Etymology
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forehead (n.)
Middle English forhed, from Old English forheafod "forehead, brow," from fore- + heafod (see head (n.)). Similar formation in Dutch voorhoofd, German Vorhaupt, Danish forhoved.
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*kaput- 
Proto-Indo-European root meaning "head."

It forms all or part of: achieve; behead; biceps; cabbage; cabochon; caddie; cadet; cap; cap-a-pie; cape (n.1) "garment;" cape (n.2) "promontory;" capital (adj.); capital (n.3) "head of a column or pillar;" capitate; capitation; capitulate; capitulation; capitulum; capo (n.1) "leader of a Mafia family;" capo (n.2) "pitch-altering device for a stringed instrument;" caprice; capsize; captain; cattle; caudillo; chapter; chef; chief; chieftain; corporal (n.); decapitate; decapitation; forehead; head; hetman; kaput; kerchief; mischief; occipital; precipice; precipitate; precipitation; recapitulate; recapitulation; sinciput; triceps.

It is the hypothetical source of/evidence for its existence is provided by: Sanskrit kaput-; Latin caput "head;" Old English heafod, German Haupt, Gothic haubiþ "head."
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frons (n.)
"forehead," from Latin frons (see front (n.)).
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frontlet (n.)
"headband," late 15c., from Old French frontelet, diminutive of frontel "forehead, front of a helmet, hairband" (Modern French fronteau), from Late Latin frontale "an ornament for the forehead," from frons "forehead; front" (see front (n.)).
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frontal (adj.)
"being in front," 1650s, of the forehead; 1971 with reference to the naked standing body; from Modern Latin frontalis, from front-, stem of Latin frons "brow, forehead" (see front (n.)). In some uses probably from front (n.) + adjectival suffix -al (1).
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temple (n.2)
"flattened area on either side of the forehead," mid-14c., from Old French temple "side of the forehead" (11c.), from Vulgar Latin *tempula (plural taken as fem. singular), from Latin tempora, plural of tempus (genitive temporis) "side of the forehead," generally accepted as having originally meant "the thin stretch of skin at the side of the forehead" and being from PIE *temp- "to stretch," an extension of root *ten- "to stretch." The sense development would be from "stretchings" to "stretched skin."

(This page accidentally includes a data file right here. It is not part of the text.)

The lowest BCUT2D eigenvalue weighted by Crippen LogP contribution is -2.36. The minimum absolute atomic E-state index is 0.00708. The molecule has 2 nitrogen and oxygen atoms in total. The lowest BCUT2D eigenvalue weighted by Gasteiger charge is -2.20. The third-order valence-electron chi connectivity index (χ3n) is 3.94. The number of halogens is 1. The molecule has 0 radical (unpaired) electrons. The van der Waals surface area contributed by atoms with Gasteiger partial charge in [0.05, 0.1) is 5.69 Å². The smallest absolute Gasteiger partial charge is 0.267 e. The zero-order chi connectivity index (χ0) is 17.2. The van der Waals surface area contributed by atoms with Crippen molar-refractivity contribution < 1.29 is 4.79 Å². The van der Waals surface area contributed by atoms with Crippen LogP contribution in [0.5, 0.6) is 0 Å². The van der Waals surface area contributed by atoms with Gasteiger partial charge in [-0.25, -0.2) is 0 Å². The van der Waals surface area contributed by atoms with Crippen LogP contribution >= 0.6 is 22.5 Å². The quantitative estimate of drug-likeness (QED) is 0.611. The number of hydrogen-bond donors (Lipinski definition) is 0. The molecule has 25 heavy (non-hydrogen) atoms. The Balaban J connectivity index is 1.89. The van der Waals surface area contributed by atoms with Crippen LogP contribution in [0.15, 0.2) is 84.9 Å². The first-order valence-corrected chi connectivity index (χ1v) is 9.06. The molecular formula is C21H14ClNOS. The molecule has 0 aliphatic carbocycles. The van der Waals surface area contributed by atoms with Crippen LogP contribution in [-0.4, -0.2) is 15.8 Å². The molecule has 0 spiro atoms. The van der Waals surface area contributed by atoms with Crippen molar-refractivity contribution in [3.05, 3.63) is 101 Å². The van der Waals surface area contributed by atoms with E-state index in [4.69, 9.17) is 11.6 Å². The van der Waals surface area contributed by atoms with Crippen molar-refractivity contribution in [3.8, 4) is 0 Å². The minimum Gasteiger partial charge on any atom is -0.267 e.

A similar notion seems to be at work in Old English ðunwange, Old Norse þunn-vangi, Old High German dunwangi "temple," literally "thin cheek." The less-likely guess is that it is associated with tempus span "timely space" (for a mortal blow with a sword).
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pompadour (n.)

1750s in reference to fashions of dress, etc., among the French aristocracy, especially a women's hairstyle with the hair swept up over the forehead, in recognition of Jeanne-Antoinette Poisson, Marquise de Pompadour (1721-1764), mistress of Louis XV from 1745-50, who wore her hair in an upswept style rolled off from the forehead over a cushion. Her name also was used in her lifetime in reference to accessories, furniture, and a certain shade of crimson or pink. The estate of Pompadour is in the Limousin region. By 1887 in reference to a men's hairstyle.

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frontispiece (n.)

1590s, "decorated entrance of a building," from French frontispice (16c.), which is probably from Italian frontespizio and Medieval Latin frontispicium "facade," originally "a view of the forehead, judgment of character through facial features," from Latin frons (genitive frontis) "forehead" (see front (n.)) + specere "to look at" (from PIE root *spek- "to observe"). Sense of "illustration facing a book's title page" first recorded 1680s. The English spelling alteration apparently is from confusion with unrelated piece (n.).

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Antaeus 
Libyan giant slain by Herakles, from Latinized form of Greek Antaios, literally "opposite, opposed to, hostile," from anta "over against, face to face," related to anti "opposite, against" (from PIE root *ant- "front, forehead," with derivatives meaning "in front of, before").
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metopic (adj.)

"of or pertaining to the forehead," 1878, from Greek metōpon, literally "the space between the eyes," from meta "between" (see meta-) + ōps "the eye" (from PIE root *okw- "to see").

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